Posts Tagged ‘Fatiha’

On Abu Bakr al-Asamm

March 3, 2013
Bismillah.  Another interesting piece by Arnold Yasin Mol.
The Mu’tazilah Abi Bakr al-‘Asamm (أبي بكر الأصمُّ) was an early scholar and judge (died 220H/843CE), well respected by the then Sunni caliph. As far as I know none of his complete works have survived, but many tafasir/Qur’an commentaries mention his opinions and interpretations in their works, especially Imam al-Razi, al-Tabarsi and al-Tusi. From their works Dr. Hudr Muhammad Nabha has distilled al-‘Asamm’s tafsir into one volume, which I’m researching now. Al-‘Asamm has many interesting opinions that show that to him, reason/’aql has more authority than tradition/naql, a typical early theological Kalam tafsir approach (tafsir al-ra’y/exegesis of opinion) of the Mu’tazilah school.

One of the surprising and rare opinions is on the place of Surah al-Fatiha in the daily salat prayer. As far as I know, all scholars deem it mandatory to recite it in the daily prayers, although they differ if it has to be recited with every raka’ah. This is also how the tafsir of al-‘Asamm begins before the surprising twist:

(في المسائل الفقهية المستنبطة من هذه السورة : أجمع الأكثرون على أن القراءة واجبة في الصلاة، و عن الأصمّ والحسن بن صالح أنها لا تجب.) “On the deduced juristic issue on this chapter: The consensus of the majority on its mandatory recitation in the prayer. And (the opinion) of al-‘Asamm and al-Hasan bin Salah that it (the recitation of al-Fatiha) is not mandatory.”

Al-‘Asmm’s proof (حجّة الأصمّ) is that the Prophet’s saying (صلّوا كما رأيتموني أصلي) “Pray as you’ve seen me pray”, (جعل الصلاة الأشياء المرئية والقراءة ليست بمرئية، فوجب كونها خارجة عن الصلاة) and this makes the prayer of the visual things and recitation is not visual. Thus what is only mandatory is the exterior of the prayer.”

Further on he is quoted as saying: (وهو أن القراءة غير واجبة أصلا) “And the recitation (in prayer) is not a primary obligation.”

His interpretation of the famous Hadith “Pray as you’ve seen me pray” [graded hasan in Bukhari] is unique in that that the term “ra’ytumuni/you’ve seen me” is reduced to visual observation only, and all the things said, every prayer and Qur’an recitation, are thus not part of the mandatory Sunna of prayer. Only the movements are mandatory, but not the spoken contents. There are of course many other Ahadith/Prophetic traditions concerning prayer and al-Fatiha’s place in it, but the above mentioned Hadith belongs to on of the most accepted traditions among the schools, and thus it seems al-‘Asamm took the most used and accepted Hadith on prayer and interpreted it in a way which makes most of the other Ahadith on prayer unauthentic. Was he aware that this opinion would make all the verbal sayings in the prayer, next to Qur’an recitation, not prescribed in a mandatory way? As the Qur’an nowhere clearly mentions how or what to pray (it only gives direction/qibla, timings, general movements, and that the Qur’an is recited in it without specifying what parts), it may explain al-‘Asamm’s reluctance to make anything outside of the Qur’an mandatory practice, but I’ve to research his opinions more to see if he takes similar stances elsewhere. The Mu’tazilah laid great emphasis on the Qur’an as unique revelation, and saw Ahadith not really as secondary revelation. Ahadith were a source of knowledge and were needed to understand the rituals of worship, but they were not as enforcing as the Qur’an or human reason.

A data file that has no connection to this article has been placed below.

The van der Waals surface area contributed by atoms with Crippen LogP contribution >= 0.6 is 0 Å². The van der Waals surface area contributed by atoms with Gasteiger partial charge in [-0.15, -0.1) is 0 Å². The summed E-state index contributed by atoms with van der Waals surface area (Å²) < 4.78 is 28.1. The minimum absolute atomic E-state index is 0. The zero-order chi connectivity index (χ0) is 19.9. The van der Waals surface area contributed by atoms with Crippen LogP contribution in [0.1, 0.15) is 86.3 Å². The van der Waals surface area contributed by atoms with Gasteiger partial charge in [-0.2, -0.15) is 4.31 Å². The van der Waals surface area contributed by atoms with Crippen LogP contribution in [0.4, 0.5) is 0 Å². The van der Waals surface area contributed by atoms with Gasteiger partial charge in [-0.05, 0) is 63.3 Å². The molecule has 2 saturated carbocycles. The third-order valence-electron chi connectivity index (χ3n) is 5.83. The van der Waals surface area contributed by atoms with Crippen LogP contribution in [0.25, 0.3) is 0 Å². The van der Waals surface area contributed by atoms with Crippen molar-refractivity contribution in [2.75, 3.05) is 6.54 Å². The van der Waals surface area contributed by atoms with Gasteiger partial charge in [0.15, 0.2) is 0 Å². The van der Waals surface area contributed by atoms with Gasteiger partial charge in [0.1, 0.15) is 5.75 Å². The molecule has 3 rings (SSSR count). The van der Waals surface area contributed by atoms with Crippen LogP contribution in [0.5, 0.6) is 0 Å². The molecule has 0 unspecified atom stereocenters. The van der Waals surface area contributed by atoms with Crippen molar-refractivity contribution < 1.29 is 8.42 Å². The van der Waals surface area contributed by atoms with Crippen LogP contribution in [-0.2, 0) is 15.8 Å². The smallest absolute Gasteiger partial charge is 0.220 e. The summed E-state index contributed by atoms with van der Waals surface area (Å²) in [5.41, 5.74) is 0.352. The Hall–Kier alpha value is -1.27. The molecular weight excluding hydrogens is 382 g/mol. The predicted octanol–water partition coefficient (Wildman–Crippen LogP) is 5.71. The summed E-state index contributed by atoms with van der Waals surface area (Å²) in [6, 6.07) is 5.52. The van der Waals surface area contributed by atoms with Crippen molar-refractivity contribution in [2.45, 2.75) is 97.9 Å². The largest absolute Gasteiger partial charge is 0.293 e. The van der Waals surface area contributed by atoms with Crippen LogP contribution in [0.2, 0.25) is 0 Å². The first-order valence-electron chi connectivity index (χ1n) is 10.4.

Interesting is that this opinion of al-‘Asamm became his most infamous one as he is mentioned in several works on prayer (Fiqh al-‘Ibadat) as ‘the one who alone believes al-Fatiha is not mandatory in prayer’.

[p.31, Tafsīr Abī Bakr al-‘Asamm, Dar al-Kutub al-‘Ilmiyyah, 2007, Beirut]

Understanding Islam by Frithjof Schuon

December 8, 2009

Bismillah. A short piece from a classic book that introduces the Sufi understanding of Islam, with thanks to the friend who sent it to me.

Surah al-Fatihah (The Opening Chapter of the Qur’an)

“That which opens” (the Qur’an) has a capital importance, for it constitutes the unanimous prayer of Islam. It is composed of several propositions or verses:

[In the Name of God, the Infinitely Good, the Ever Merciful]

1. Praise be to God, Lord of the Worlds;

2. The Infinitely Good, the Ever Merciful;

3. King of the Last Judgement;

4. It is Thee we worship, and it is in Thee we seek refuge;

5. Lead us on the straight path;

6. The path of those on whom is Thy Grace;

7. Not of those on whom is Thy Wrath, nor of those who go astray.

The Shahadah (Bearing Witness, or Testimony of Faith)

The doctrine of Islam consists of two statements: first, “There is no divinity (or reality, or absolute) save the sole Divinity (or Reality, or Absolute)”, and “Muhammad (the Glorified, the Perfect) is the Messenger (the spokesman, the intermediary, the manifestation, the symbol) of the Divinity”; these are the first and the second Testimonies of the faith.

For Sufism, which is Islam’s kernel, the metaphysical doctrine is that “there is no reality save the One Reality” and that, insofar as as we are obliged to take account of the existence of the world and of ourselves, “the cosmos is the manifestation of Reality.”